Well, you said you wanted any suggestion....
-v.
Reply to NG only - this e.mail address goes to a kill file.
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Wherever the pipe is it must be 4" or larger, if it is a long run then you must go larger. You should not be venting moist air inside the house. There are health concerns with this including mould problems.
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No by any size I meant bigger never go smaller that is a big fire hazard.

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gas?
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James is, I think, correct about problems with wood below ground. Wayne has a good idea that will, I think, take some working out. Check your vertical dimensions again. TB
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I was thinking along the same lines as wayne. It you made your hole and then put 4" (or bigger) of CPVC through it and then filled the space around the pipe with hydraulic cement and then sent it wherever you wanted underground and then come up - remembering distance means air resistance keep it to a reasonable length. Then put your tin from the dryer up to the CPVC. Don't use CPVC right from the dryer.
I did the same thing to get a water drain out to my detached garage. Before backfilling tar the heck out of the area around the pipe as it comes through the concrete.

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Whatever you do, just keep in mind that you are probably going to want to clean it periodically.
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If the masonry foundation does not extend above earth, then you have serious termite and other insect infestation threat. Wood floor joists must butt end on the outside wall ABOVE earth ground. Fix the grading.
In the meantime, a dryer vent rising up that high may eventually create a potential fire hazard if done in plastic. That vent is best installed in aluminum - not plastic.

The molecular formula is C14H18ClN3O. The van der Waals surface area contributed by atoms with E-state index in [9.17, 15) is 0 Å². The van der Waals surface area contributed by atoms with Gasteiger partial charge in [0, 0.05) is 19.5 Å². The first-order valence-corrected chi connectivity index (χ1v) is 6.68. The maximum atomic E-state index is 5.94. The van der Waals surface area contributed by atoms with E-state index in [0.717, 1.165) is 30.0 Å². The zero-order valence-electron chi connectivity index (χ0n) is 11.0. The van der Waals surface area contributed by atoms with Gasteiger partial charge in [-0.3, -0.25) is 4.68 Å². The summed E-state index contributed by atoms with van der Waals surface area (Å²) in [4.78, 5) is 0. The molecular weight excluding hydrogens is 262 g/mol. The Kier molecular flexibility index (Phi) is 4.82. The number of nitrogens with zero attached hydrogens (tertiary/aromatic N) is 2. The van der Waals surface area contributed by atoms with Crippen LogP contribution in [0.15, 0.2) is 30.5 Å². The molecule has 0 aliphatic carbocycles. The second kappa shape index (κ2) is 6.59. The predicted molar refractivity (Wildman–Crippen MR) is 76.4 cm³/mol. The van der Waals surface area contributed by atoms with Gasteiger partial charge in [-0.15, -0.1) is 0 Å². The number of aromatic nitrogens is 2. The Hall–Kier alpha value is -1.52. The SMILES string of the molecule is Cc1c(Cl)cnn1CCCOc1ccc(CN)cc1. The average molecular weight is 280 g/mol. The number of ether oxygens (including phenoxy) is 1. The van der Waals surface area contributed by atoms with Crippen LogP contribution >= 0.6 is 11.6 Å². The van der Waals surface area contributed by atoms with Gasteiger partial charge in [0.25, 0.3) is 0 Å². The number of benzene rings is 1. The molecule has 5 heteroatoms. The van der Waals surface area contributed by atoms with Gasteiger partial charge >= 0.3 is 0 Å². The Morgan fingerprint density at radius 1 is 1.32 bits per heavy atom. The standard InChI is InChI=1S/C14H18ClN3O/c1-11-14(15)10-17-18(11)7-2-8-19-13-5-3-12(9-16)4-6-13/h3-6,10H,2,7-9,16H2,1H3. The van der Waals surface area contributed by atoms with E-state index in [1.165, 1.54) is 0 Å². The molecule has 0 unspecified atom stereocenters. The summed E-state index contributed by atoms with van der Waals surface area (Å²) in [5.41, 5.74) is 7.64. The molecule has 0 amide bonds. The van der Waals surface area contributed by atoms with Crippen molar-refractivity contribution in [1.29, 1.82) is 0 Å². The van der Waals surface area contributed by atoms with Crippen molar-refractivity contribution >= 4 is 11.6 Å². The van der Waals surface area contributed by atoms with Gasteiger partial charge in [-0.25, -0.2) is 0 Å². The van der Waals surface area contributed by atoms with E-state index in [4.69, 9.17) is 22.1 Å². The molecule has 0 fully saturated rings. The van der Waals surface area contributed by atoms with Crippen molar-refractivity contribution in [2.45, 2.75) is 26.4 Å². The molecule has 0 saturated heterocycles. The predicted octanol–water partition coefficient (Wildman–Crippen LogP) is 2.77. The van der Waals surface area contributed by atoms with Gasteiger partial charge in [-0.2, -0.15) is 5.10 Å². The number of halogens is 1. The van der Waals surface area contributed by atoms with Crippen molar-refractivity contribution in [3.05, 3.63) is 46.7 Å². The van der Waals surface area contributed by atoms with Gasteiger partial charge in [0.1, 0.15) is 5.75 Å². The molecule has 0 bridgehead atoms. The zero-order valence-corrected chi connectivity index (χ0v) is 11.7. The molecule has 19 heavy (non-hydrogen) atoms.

You cannot reduce the 4 inch pipe. In fact, the longer that pipe, then the large diameter that vent pipe must be.
The vent must be high enough to remain clear of snow. You may just have to bring the vent up through next floor, then out through wall there. Then build a wall about that vent pipe on the higher floor.
Don't screw around with 'good enough' solutions. If earth is above the top of that foundation, then you also have severe building integrity problems.
Wally wrote:

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An system is made that lets you vent to the inside of your house. You have to clean the filter often, and hot air is blown through it. Try Froogle or Improvements Catalog or similar places. On another note, you say your basement is entirely below ground and there is no path to get outside other than through the header or window. If you don't have a door to the outside from your basement, you have a major fire hazard.
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On 15 Dec 2004 07:23:42 -0800, someone wrote:

Dim wit, he already HAD one of those. He mentioned it in his 1st post. For his ELECTRIC dryer. Now he has GAS. A "filter" isn't going to take the CO2 or CO out of the products of combustion of his GAS burning dryer.

LOTS of basements have no direct door to the outside. It is completely legal. For this and other reasons, one is therefore not supposed to have occupancies like bedrooms down there, but there is no unusual hazard for 'normal' basement uses.
Reply to NG only - this e.mail address goes to a kill file.